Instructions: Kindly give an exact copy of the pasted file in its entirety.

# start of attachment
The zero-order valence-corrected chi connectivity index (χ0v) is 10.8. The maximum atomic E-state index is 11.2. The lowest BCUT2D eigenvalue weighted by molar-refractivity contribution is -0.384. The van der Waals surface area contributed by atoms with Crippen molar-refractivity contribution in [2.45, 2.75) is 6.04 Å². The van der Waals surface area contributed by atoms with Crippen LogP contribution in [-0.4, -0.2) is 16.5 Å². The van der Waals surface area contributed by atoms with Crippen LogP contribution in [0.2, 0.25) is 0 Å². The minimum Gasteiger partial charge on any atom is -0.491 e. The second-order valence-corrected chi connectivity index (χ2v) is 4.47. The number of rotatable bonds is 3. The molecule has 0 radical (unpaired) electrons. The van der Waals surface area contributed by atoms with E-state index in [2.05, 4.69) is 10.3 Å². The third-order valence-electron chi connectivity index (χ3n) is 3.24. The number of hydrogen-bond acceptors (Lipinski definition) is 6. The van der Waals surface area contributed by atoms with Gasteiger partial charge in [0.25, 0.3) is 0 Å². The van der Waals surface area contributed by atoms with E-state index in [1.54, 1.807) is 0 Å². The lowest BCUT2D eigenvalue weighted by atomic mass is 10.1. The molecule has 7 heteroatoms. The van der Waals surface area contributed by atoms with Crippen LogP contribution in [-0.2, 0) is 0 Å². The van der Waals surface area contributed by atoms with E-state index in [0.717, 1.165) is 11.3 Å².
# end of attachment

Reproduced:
The zero-order valence-corrected chi connectivity index (χ0v) is 10.8. The maximum atomic E-state index is 11.2. The lowest BCUT2D eigenvalue weighted by molar-refractivity contribution is -0.384. The van der Waals surface area contributed by atoms with Crippen molar-refractivity contribution in [2.45, 2.75) is 6.04 Å². The van der Waals surface area contributed by atoms with Crippen LogP contribution in [-0.4, -0.2) is 16.5 Å². The van der Waals surface area contributed by atoms with Crippen LogP contribution in [0.2, 0.25) is 0 Å². The minimum Gasteiger partial charge on any atom is -0.491 e. The second-order valence-corrected chi connectivity index (χ2v) is 4.47. The number of rotatable bonds is 3. The molecule has 0 radical (unpaired) electrons. The van der Waals surface area contributed by atoms with E-state index in [2.05, 4.69) is 10.3 Å². The third-order valence-electron chi connectivity index (χ3n) is 3.24. The number of hydrogen-bond acceptors (Lipinski definition) is 6. The van der Waals surface area contributed by atoms with Gasteiger partial charge in [0.25, 0.3) is 0 Å². The van der Waals surface area contributed by atoms with E-state index in [1.54, 1.807) is 0 Å². The lowest BCUT2D eigenvalue weighted by atomic mass is 10.1. The molecule has 7 heteroatoms. The van der Waals surface area contributed by atoms with Crippen LogP contribution in [-0.2, 0) is 0 Å². The van der Waals surface area contributed by atoms with E-state index in [0.717, 1.165) is 11.3 Å².